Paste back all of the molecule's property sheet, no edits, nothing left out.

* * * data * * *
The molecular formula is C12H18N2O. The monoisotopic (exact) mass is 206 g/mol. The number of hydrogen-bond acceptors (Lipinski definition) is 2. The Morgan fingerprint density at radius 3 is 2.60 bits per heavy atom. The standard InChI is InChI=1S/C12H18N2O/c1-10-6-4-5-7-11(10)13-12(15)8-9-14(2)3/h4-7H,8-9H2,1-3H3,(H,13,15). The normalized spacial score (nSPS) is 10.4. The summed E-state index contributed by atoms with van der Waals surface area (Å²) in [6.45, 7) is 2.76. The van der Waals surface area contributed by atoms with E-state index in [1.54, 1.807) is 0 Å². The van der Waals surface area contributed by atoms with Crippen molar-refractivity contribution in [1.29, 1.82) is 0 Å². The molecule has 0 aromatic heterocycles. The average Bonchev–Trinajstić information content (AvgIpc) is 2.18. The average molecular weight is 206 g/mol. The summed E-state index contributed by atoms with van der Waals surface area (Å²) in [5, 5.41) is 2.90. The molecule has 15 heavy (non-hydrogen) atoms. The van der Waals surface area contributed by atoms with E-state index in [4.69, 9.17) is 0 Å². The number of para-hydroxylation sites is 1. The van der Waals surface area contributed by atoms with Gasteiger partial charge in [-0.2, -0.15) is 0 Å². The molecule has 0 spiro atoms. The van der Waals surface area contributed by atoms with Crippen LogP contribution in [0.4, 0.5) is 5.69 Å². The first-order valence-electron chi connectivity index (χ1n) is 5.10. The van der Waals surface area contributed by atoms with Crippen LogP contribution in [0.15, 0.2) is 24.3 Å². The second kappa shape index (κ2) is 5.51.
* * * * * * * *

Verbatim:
The molecular formula is C12H18N2O. The monoisotopic (exact) mass is 206 g/mol. The number of hydrogen-bond acceptors (Lipinski definition) is 2. The Morgan fingerprint density at radius 3 is 2.60 bits per heavy atom. The standard InChI is InChI=1S/C12H18N2O/c1-10-6-4-5-7-11(10)13-12(15)8-9-14(2)3/h4-7H,8-9H2,1-3H3,(H,13,15). The normalized spacial score (nSPS) is 10.4. The summed E-state index contributed by atoms with van der Waals surface area (Å²) in [6.45, 7) is 2.76. The van der Waals surface area contributed by atoms with E-state index in [1.54, 1.807) is 0 Å². The van der Waals surface area contributed by atoms with Crippen molar-refractivity contribution in [1.29, 1.82) is 0 Å². The molecule has 0 aromatic heterocycles. The average Bonchev–Trinajstić information content (AvgIpc) is 2.18. The average molecular weight is 206 g/mol. The summed E-state index contributed by atoms with van der Waals surface area (Å²) in [5, 5.41) is 2.90. The molecule has 15 heavy (non-hydrogen) atoms. The van der Waals surface area contributed by atoms with E-state index in [4.69, 9.17) is 0 Å². The number of para-hydroxylation sites is 1. The van der Waals surface area contributed by atoms with Gasteiger partial charge in [-0.2, -0.15) is 0 Å². The molecule has 0 spiro atoms. The van der Waals surface area contributed by atoms with Crippen LogP contribution in [0.4, 0.5) is 5.69 Å². The first-order valence-electron chi connectivity index (χ1n) is 5.10. The van der Waals surface area contributed by atoms with Crippen LogP contribution in [0.15, 0.2) is 24.3 Å². The second kappa shape index (κ2) is 5.51.